|Image [cc] Wonderlane|
First of all, I read Andy Hines' post on Ten Do's and Don'ts for an Aging Futurist. Andy's a great guy and has works in the field of Professional Futurists. You might remember the post on "Coolhunters" I did last year. Andy lists ten things that Aging Futurists should, and shouldn't focus on as they enter the twilight of their careers. I particularly like #5 (the "Do" part, not the "Don't" part.)
|5.||deflate the energy and enthusiasm for a project or idea by pointing out how “this is nothing new” or “this was already done before,” often by pointing out a critical paper written 20 years ago (that probably was not read then either )||build up ideas rather than tear them down; if there is relevant history, contribute what we can learn from it that aids the present case|
Andy ends his list with the idea that "Don't" think of all the above as just related to aging. I'll add to that by saying "Don't" think that this only applies to Futurists. Thanks Andy. I also look forward to hearing more about this when you are the lunch speaker at the AALL Conference in Seattle this July.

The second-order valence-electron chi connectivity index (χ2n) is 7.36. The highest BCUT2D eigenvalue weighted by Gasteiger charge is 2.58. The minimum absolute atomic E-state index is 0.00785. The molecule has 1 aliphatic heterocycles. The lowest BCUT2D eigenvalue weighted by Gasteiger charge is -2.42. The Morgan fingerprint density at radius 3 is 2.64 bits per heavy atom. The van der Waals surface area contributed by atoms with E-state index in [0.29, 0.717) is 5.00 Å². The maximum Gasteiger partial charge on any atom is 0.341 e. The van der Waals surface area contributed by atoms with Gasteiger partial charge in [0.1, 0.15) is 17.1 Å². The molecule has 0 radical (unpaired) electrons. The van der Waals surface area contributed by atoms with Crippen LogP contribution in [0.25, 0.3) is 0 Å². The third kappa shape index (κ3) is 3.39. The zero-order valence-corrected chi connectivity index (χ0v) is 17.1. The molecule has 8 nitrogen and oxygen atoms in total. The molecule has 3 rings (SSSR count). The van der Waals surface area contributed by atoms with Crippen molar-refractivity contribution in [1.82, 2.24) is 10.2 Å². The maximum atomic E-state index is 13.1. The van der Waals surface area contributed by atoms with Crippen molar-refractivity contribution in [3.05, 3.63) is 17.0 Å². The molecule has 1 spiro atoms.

The other list was just pointed out to me by Geek #2. Inc. magazine has a list of 17 Ways to Be Happier at Work. He especially played up #7 on the list:
7. Daydream more rather than less.I like #16, too. Trash everything in your work area that isn't useful or beautiful. I'll even expand on that one to include the attitude you take at work with a saying that my Aunt Joyce used to say in her infininte Southern Wisdom: "Don't act ugly."
The idea that daydreaming and working are mutually exclusive belongs back in the 20th century. It's when you let your thoughts wander that you're more likely to have the insights that will make you both unique and more competitive.